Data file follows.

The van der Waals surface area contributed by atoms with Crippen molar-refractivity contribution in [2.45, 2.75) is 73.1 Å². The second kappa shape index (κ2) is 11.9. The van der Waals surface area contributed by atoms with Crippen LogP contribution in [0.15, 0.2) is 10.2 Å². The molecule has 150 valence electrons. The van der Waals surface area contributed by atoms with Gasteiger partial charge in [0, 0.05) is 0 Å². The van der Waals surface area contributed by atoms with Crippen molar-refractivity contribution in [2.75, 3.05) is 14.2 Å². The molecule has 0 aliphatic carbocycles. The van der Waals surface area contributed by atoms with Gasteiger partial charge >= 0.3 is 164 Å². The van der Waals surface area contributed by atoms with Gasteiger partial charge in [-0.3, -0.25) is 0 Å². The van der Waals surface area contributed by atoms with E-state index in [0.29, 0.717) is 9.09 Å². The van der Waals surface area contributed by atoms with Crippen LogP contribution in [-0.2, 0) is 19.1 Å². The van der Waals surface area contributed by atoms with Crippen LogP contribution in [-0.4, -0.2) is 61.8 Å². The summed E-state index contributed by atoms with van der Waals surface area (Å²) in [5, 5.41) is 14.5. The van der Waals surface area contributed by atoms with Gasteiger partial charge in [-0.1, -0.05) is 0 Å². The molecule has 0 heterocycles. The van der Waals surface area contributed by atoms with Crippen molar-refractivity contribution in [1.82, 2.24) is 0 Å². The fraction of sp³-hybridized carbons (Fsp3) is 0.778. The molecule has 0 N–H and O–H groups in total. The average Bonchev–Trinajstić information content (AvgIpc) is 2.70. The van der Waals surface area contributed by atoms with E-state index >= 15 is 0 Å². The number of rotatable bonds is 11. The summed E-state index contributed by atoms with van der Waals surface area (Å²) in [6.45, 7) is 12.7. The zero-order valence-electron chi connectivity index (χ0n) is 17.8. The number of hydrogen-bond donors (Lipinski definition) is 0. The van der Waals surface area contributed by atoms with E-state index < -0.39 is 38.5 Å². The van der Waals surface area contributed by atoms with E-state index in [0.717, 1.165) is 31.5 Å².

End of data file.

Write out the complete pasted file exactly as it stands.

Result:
The van der Waals surface area contributed by atoms with Crippen molar-refractivity contribution in [2.45, 2.75) is 73.1 Å². The second kappa shape index (κ2) is 11.9. The van der Waals surface area contributed by atoms with Crippen LogP contribution in [0.15, 0.2) is 10.2 Å². The molecule has 150 valence electrons. The van der Waals surface area contributed by atoms with Gasteiger partial charge in [0, 0.05) is 0 Å². The van der Waals surface area contributed by atoms with Crippen molar-refractivity contribution in [2.75, 3.05) is 14.2 Å². The molecule has 0 aliphatic carbocycles. The van der Waals surface area contributed by atoms with Gasteiger partial charge >= 0.3 is 164 Å². The van der Waals surface area contributed by atoms with Gasteiger partial charge in [-0.3, -0.25) is 0 Å². The van der Waals surface area contributed by atoms with E-state index in [0.29, 0.717) is 9.09 Å². The van der Waals surface area contributed by atoms with Crippen LogP contribution in [-0.2, 0) is 19.1 Å². The van der Waals surface area contributed by atoms with Crippen LogP contribution in [-0.4, -0.2) is 61.8 Å². The summed E-state index contributed by atoms with van der Waals surface area (Å²) in [5, 5.41) is 14.5. The van der Waals surface area contributed by atoms with Gasteiger partial charge in [-0.1, -0.05) is 0 Å². The molecule has 0 heterocycles. The van der Waals surface area contributed by atoms with Crippen molar-refractivity contribution in [1.82, 2.24) is 0 Å². The fraction of sp³-hybridized carbons (Fsp3) is 0.778. The molecule has 0 N–H and O–H groups in total. The average Bonchev–Trinajstić information content (AvgIpc) is 2.70. The van der Waals surface area contributed by atoms with E-state index >= 15 is 0 Å². The number of rotatable bonds is 11. The summed E-state index contributed by atoms with van der Waals surface area (Å²) in [6.45, 7) is 12.7. The zero-order valence-electron chi connectivity index (χ0n) is 17.8. The number of hydrogen-bond donors (Lipinski definition) is 0. The van der Waals surface area contributed by atoms with E-state index < -0.39 is 38.5 Å². The van der Waals surface area contributed by atoms with E-state index in [0.717, 1.165) is 31.5 Å².